We hypothesize that the consumer food environment (the foods and beverages available in retail food venues) influences what is purchased, which then influences dietary intake. We further hypothesize that food and beverage availability in the school influences what is purchased and consumed. Finally, food purchasing patterns in the community influence what is brought into the home, which influences dietary intake.

2. Materials and Methods

2.1. Sampling and Recruitment

Adolescents between the ages of 14–16 years living within four counties in rural Eastern Kentucky and four counties in rural Eastern North Carolina were recruited to participate in a baseline survey that led to the development of an intervention (“Go Big and Bring it Home”) to improve adolescent food and beverage choices in the home, school, and consumer food environments. In August–September 2016, adolescents received information that was sent home via various school channels (e-mail, newsletters, and home room announcements). Adolescents were also recruited from high school orientation sessions in August 2016. Eligibility criteria included the following: the adolescents must have resided in the county for at least one year, plan to reside in the county for at least one additional year, speak English as the primary language, and not report any serious illness that would alter their dietary patterns, such as diabetes or Crohn’s disease. If there was more than one adolescent in the household within the age range, both adolescents could participate. After expressing initial interest and meeting eligibility criteria, the adolescents’ parents/guardians completed the consent form, and the adolescent completed the assent form. Then the questionnaire was completed by the adolescent during school hours with the assistance of trained graduate students. In North Carolina, the questionnaire was completed during orientation sessions or at home, sometimes with assistance from parents. Questionnaires were checked for completeness. In North Carolina, questionnaires were shipped to Kentucky in batches for data entry and management using REDCap. The University of Kentucky (UK) Institutional Review Board (IRB) reviewed and approved the study, with East Carolina University deferring to the UK IRB as the IRB of record (16-0114-P4S).

2.2. Questionnaire

The questionnaire included demographic questions (age, race, sex), food purchasing patterns (foods and beverages purchased and location of purchases), perceived community food environment questions, and questions to assess the home availability of various types of foods and beverages. School and consumer food environment audits were completed to obtain objective characteristics of the school and consumer food environment. Each measure is described below.

2.3. Potential Mediating Variables—Home, School, and Consumer Food Environments

Home Food Environment—To ascertain availability of food within the home, Project EAT (University of Minnesota) validated questions were used [21,22,23]. Adolescents were asked whether certain food and beverage categories were available in the home (i.e., “Fruits and vegetables are available in my home”, “We have ‘junk food’ in my home”, and “Soda pop is available in my home”) with responses ranging from “never” to “always”. Based on the distribution of the data, the home food environment categories were collapsed and a multilevel variable was created which included the following categories: never available, sometimes available, and always available.
School Food Environment—To quantify the school food environment, a validated audit tool (created for use in the USDA School Nutrition and Meal Cost Study) was used among all eight high schools in October–November 2016 [24]. This audit includes several subscales and we used the competitive foods, vending, marketing around the cafeteria, and meal standards sub-scales 33. To quantify competitive foods, a checklist was completed in the school cafeteria during lunch hours, and ascertained the availability of the following items that would qualify as “competing” with the standard school lunch: chips, pretzels, fruit chews, and other a la carte items. A separate vending audit tool was used to capture the total number of vending machines in the school, the number that offered beverages and snack items, and the number of low or no calorie beverages (healthy) relative to full calorie (unhealthy) beverages in each beverage machine. For snack vending machines, auditors assessed the total number of healthy items (low calorie or low-fat) versus “unhealthy” items (high calorie, sugar, fat, or sodium). Lastly, marketing was assessed by whether fruit or vegetable posters or signs were available in the cafeteria or at check-out; whether fruits or vegetables were promoted in another way; and whether fruits or vegetables were available at check-out for purchase. Based on the total scores from each sub-scale, a summary score was used for “total healthy” and “total unhealthy” foods and beverages available and promoted in the school.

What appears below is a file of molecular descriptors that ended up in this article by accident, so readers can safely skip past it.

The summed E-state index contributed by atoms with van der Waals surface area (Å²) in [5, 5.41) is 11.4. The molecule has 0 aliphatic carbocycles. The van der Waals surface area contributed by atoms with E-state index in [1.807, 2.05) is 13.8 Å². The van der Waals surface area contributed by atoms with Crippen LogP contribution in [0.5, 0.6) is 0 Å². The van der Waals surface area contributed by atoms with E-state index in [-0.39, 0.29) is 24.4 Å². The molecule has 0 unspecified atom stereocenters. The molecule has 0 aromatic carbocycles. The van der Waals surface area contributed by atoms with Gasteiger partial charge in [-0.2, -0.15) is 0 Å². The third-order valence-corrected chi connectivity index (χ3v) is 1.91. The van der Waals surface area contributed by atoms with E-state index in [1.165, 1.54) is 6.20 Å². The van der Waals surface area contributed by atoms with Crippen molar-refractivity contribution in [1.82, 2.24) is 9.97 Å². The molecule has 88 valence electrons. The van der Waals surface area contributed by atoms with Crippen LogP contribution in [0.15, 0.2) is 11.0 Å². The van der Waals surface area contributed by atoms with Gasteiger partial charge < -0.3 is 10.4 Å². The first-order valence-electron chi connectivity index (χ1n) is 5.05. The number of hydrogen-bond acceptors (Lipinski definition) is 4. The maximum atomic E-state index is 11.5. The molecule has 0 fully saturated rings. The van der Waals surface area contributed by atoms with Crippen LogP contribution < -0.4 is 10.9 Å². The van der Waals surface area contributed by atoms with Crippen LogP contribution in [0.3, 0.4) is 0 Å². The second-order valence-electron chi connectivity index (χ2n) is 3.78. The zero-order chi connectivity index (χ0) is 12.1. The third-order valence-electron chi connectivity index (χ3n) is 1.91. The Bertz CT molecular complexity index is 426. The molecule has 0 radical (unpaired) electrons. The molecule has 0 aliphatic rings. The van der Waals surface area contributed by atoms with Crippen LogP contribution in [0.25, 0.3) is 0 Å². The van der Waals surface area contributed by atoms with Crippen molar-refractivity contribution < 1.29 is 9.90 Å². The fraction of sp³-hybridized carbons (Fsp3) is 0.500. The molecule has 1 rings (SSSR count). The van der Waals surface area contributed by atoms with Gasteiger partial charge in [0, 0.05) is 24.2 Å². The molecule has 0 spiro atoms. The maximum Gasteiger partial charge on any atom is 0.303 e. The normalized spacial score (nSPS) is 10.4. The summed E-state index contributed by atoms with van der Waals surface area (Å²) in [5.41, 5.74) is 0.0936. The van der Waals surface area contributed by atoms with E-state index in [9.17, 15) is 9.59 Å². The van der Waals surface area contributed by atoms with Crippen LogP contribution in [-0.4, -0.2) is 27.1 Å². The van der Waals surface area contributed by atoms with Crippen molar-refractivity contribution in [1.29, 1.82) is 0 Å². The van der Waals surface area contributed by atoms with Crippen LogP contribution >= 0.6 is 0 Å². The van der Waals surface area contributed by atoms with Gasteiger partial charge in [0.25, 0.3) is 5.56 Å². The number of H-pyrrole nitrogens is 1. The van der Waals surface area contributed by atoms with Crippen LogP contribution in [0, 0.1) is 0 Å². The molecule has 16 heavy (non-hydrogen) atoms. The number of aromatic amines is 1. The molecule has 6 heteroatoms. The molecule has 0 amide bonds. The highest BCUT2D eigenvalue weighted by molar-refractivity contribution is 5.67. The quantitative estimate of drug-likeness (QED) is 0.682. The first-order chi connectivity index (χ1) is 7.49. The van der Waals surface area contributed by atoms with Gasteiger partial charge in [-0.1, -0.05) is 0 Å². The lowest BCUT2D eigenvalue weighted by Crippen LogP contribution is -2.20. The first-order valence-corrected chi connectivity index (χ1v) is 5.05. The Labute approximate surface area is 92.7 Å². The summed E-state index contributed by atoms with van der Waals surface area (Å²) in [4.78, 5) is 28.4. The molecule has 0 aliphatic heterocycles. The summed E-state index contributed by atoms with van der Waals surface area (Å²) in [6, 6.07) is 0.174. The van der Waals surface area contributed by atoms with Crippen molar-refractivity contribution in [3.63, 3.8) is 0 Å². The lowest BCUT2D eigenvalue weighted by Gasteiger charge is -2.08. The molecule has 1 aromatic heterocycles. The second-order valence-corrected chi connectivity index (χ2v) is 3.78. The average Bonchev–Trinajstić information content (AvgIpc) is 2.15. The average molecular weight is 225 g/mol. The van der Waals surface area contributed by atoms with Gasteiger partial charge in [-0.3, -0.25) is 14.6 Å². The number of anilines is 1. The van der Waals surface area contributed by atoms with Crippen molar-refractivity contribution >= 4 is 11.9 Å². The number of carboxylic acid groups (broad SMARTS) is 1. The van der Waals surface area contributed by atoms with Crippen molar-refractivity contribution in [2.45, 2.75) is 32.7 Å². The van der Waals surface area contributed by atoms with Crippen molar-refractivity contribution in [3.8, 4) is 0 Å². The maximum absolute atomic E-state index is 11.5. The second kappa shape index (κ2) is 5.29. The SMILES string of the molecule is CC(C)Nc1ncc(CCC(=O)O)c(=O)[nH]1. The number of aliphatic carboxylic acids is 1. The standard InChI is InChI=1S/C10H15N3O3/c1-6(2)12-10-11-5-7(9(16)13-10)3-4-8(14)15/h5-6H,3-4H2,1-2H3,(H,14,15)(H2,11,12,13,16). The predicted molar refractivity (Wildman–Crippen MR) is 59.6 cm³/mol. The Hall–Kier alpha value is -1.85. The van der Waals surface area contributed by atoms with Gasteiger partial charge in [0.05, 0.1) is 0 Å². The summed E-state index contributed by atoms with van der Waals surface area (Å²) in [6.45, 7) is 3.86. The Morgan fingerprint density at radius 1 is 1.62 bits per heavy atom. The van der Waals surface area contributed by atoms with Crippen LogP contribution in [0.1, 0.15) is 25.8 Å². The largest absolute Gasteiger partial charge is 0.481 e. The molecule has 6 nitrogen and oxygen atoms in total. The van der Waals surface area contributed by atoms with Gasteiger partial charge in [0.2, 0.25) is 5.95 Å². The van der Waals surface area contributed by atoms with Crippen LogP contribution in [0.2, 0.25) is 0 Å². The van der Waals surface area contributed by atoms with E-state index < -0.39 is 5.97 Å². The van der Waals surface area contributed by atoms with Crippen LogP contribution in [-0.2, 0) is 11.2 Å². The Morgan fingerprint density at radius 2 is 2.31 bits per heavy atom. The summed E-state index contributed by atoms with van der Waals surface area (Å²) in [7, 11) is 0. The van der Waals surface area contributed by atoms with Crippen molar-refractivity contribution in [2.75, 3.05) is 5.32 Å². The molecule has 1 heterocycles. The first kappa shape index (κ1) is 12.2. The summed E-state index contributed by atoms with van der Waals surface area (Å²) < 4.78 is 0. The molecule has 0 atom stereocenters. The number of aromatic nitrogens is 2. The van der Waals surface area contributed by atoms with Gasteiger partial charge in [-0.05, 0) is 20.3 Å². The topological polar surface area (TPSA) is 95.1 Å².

Two independent graduate research assistants completed training on the school environment audit forms, and independently completed audits. Discrepancies were resolved by consensus. For the purposes of this paper, the meal standards were not used due to no variation between sites, thus we incorporated marketing-related features (as described above), as this is the variable where there was the most variation. To derive the availability of healthy and unhealthy beverages and snacks, the following items from the audit tool were used: Healthy beverages consisted of milk, 100% fruit juice, diet soda, water, and low-calorie sports drinks. Unhealthy beverages consisted of regular full calorie soda, fruit drinks, sweet tea, lemonade, and regular calorie sports drinks. Healthy snacks consisted of baked chips, pretzels, fruit, low-fat granola bars or cereal bars, dried fruit, popcorn and nuts and seeds. Unhealthy snacks consisted of regular chips, regular granola bars, candy, fruit snacks, meat snacks, and baked goods. A raw count score was used for each category, such that the total number of healthy snacks, healthy beverages, a la carte items that were healthy, and marketing of healthy items was summed to create a final summary score of availability of healthy items. The same steps were taken for quantifying unhealthy items in the school food environment.